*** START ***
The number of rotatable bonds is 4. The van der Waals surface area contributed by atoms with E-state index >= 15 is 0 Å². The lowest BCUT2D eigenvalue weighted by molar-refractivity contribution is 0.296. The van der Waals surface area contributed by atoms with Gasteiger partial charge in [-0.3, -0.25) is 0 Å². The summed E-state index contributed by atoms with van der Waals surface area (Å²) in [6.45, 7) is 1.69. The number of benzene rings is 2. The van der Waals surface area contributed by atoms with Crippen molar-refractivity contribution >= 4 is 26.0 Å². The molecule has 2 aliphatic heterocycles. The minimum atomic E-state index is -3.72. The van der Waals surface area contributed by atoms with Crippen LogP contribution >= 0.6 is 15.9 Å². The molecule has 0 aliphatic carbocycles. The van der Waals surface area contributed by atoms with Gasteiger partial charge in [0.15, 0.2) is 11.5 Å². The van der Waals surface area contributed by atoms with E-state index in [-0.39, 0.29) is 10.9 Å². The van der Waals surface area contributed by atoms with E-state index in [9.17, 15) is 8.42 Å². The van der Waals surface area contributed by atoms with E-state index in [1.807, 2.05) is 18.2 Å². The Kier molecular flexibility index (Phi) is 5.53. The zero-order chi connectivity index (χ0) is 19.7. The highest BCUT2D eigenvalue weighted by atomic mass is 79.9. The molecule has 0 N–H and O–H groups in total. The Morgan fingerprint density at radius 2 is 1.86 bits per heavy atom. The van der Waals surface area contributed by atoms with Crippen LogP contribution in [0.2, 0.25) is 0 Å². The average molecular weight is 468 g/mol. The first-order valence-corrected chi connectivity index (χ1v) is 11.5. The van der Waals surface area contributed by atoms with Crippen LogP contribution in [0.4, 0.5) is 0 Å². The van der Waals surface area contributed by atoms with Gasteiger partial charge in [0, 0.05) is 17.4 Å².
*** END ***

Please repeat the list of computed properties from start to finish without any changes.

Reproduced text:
The number of rotatable bonds is 4. The van der Waals surface area contributed by atoms with E-state index >= 15 is 0 Å². The lowest BCUT2D eigenvalue weighted by molar-refractivity contribution is 0.296. The van der Waals surface area contributed by atoms with Gasteiger partial charge in [-0.3, -0.25) is 0 Å². The summed E-state index contributed by atoms with van der Waals surface area (Å²) in [6.45, 7) is 1.69. The number of benzene rings is 2. The van der Waals surface area contributed by atoms with Crippen molar-refractivity contribution >= 4 is 26.0 Å². The molecule has 2 aliphatic heterocycles. The minimum atomic E-state index is -3.72. The van der Waals surface area contributed by atoms with Crippen LogP contribution >= 0.6 is 15.9 Å². The molecule has 0 aliphatic carbocycles. The van der Waals surface area contributed by atoms with Gasteiger partial charge in [0.15, 0.2) is 11.5 Å². The van der Waals surface area contributed by atoms with E-state index in [-0.39, 0.29) is 10.9 Å². The van der Waals surface area contributed by atoms with E-state index in [9.17, 15) is 8.42 Å². The van der Waals surface area contributed by atoms with E-state index in [1.807, 2.05) is 18.2 Å². The Kier molecular flexibility index (Phi) is 5.53. The zero-order chi connectivity index (χ0) is 19.7. The highest BCUT2D eigenvalue weighted by atomic mass is 79.9. The molecule has 0 N–H and O–H groups in total. The Morgan fingerprint density at radius 2 is 1.86 bits per heavy atom. The van der Waals surface area contributed by atoms with Crippen LogP contribution in [0.2, 0.25) is 0 Å². The average molecular weight is 468 g/mol. The first-order valence-corrected chi connectivity index (χ1v) is 11.5. The van der Waals surface area contributed by atoms with Crippen LogP contribution in [0.4, 0.5) is 0 Å². The van der Waals surface area contributed by atoms with Gasteiger partial charge in [0, 0.05) is 17.4 Å².